2014: the year in movie superlatives

12.31.14 3 years ago 16 Comments

The year has finally drawn to a close. They're celebrating 2015 already in some parts of the globe (I guess our troops in Afghanistan are popping champagne right about now). But before really send 2014 off into the the sunset, a last look at the best of what silver screens had to offer this year…in one guy's opinion, anyway.

Following up on yesterday's “If I Had an Oscar Ballot” post, I've run down my top picks in each standard Oscar category below. On the second page, you'll find a list of supplementary awards, stuff that the Academy doesn't recognize (but in a few cases, perhaps should).

Feel free to offer up your own favorites in the comments section. And allow me to wish you a Happy New Year as the clock turns.

***

Best Visual Effects: “Under the Skin” (Runner-up: “Dawn of the Planet of the Apes”)
It's a shame this branch can't see past internal politics, as the best example of effects on the year couldn't even make the bake-off stage.

Best Sound Mixing: “Godzilla” (Runner-up: “Fury”)
The bulk of the “Godzilla” experience really is its sound design, as director Gareth Edwards shrouds the creature in visual mystery for much of the film's runtime.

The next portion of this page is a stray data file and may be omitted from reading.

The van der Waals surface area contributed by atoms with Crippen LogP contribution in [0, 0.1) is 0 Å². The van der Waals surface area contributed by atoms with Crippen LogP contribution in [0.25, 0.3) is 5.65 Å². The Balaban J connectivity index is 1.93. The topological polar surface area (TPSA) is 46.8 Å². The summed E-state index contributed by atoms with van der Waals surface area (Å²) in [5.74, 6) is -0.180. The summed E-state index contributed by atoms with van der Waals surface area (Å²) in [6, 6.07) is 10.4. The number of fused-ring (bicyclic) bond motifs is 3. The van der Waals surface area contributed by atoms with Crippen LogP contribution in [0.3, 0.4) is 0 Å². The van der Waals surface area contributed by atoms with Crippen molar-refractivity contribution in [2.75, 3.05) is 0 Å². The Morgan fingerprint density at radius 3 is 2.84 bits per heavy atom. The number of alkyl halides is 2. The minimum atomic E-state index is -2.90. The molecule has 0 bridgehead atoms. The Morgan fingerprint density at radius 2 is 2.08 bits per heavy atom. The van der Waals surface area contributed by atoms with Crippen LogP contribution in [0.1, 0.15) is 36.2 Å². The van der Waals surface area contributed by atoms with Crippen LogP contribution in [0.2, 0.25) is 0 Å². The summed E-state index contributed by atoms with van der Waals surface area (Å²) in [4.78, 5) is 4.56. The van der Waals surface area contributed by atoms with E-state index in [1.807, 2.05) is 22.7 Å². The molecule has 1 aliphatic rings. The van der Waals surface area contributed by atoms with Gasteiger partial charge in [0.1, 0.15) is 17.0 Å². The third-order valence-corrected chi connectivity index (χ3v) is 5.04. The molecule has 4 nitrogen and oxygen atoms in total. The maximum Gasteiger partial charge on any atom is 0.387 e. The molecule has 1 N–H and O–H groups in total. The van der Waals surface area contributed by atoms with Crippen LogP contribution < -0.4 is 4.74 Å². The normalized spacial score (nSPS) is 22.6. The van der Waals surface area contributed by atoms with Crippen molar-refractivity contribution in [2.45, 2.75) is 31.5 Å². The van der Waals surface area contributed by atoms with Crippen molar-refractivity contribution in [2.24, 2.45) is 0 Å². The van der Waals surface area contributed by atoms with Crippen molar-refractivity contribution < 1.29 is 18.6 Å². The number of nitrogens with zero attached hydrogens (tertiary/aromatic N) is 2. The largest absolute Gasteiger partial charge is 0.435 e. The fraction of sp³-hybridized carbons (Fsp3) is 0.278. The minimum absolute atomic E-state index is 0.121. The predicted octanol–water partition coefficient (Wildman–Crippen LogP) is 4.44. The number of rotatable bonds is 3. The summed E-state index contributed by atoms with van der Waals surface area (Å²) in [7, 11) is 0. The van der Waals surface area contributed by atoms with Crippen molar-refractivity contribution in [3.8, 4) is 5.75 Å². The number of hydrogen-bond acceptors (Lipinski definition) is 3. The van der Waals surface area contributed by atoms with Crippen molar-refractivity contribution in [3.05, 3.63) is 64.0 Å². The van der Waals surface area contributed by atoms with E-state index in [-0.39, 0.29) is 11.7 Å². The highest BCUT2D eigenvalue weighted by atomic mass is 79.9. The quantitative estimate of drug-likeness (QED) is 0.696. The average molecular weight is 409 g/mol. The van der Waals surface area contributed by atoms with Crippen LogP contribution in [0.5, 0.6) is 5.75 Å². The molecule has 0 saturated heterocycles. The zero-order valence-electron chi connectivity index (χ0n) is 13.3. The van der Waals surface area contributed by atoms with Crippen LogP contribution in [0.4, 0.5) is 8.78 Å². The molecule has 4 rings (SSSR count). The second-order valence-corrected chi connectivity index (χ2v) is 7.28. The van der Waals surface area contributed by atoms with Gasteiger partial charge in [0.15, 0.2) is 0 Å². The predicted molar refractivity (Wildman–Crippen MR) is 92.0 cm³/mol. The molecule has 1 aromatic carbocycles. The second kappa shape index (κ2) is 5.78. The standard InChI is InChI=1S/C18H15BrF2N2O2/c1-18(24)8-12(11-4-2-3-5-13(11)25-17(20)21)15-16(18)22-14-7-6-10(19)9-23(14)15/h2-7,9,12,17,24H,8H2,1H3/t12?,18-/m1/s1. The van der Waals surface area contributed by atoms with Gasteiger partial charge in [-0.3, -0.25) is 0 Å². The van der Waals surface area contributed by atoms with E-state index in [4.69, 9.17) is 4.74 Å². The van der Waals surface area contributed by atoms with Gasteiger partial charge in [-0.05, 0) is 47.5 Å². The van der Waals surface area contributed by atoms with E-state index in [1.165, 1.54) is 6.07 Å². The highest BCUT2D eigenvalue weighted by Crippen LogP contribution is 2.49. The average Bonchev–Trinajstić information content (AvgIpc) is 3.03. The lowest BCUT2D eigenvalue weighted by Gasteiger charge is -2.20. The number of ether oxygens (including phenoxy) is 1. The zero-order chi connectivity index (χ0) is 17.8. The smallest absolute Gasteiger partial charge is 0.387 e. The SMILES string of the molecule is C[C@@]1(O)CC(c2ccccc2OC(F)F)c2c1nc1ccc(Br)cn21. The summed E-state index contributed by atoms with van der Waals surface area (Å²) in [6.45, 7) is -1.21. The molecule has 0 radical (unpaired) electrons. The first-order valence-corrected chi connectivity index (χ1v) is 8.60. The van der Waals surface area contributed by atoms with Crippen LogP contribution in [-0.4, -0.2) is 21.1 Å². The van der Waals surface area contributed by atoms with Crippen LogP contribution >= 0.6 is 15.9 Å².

Best Sound Editing: “Godzilla” (Runner-up: “Fury”)
Ditto. It's just immaculate work, particularly in the editorial, actually. And “Fury” deserves commendation for enveloping with a riveting, anxiety-inducing sound environment.

Best Costume Design: “The Boxtrolls” (Runner-up: “The Grand Budapest Hotel”)
Stop motion design work is grossly under-appreciated and the more I think about the meticulous, character-specific craftsmanship of “The Boxtrolls,” the more it stands out as the year's best example in the category.

Best Production Design: “The Grand Budapest Hotel” (Runner-up: TIE – “Birdman” and “Snowpiercer)
The “Grand Budapest” work is like another character in the film, while the back-up choices were too amazing to choose just one. “Birdman's” reconstruction efforts are gargantuan, just as “Snowpiercer's” multiple unique train cars continue to tell the film's wild story throughout.

Best Original Song: “America For Me” from “A Most Violent Year” (Runner-up: “Lost Stars” from “Begin Again”)
Not a wonderful year for the category, really, with poppy ironic ditties standing out for most. Alex Ebert's closing credits track for “A Most Violent Year” most encompassed its film's thematic ideas.

Best Original Score: Trent Reznor and Atticus Ross “Gone Girl” (Runner-up: Alexandre Desplat, “Godzilla”)
A tough choice between these two, honestly. Another great year for Desplat boiled down to the energy of his monster movements (for me), but Reznor and Ross' unsettling aural accompaniment for “Gone Girl” was sort of on another level.

Best Makeup: “Foxcatcher” (Runner-up: “Snowpiercer”)
Subtlety in makeup is a virtue. Look beyond Carell's nose. The work done on “Foxcatcher” is both faithful to reality and an extension of character.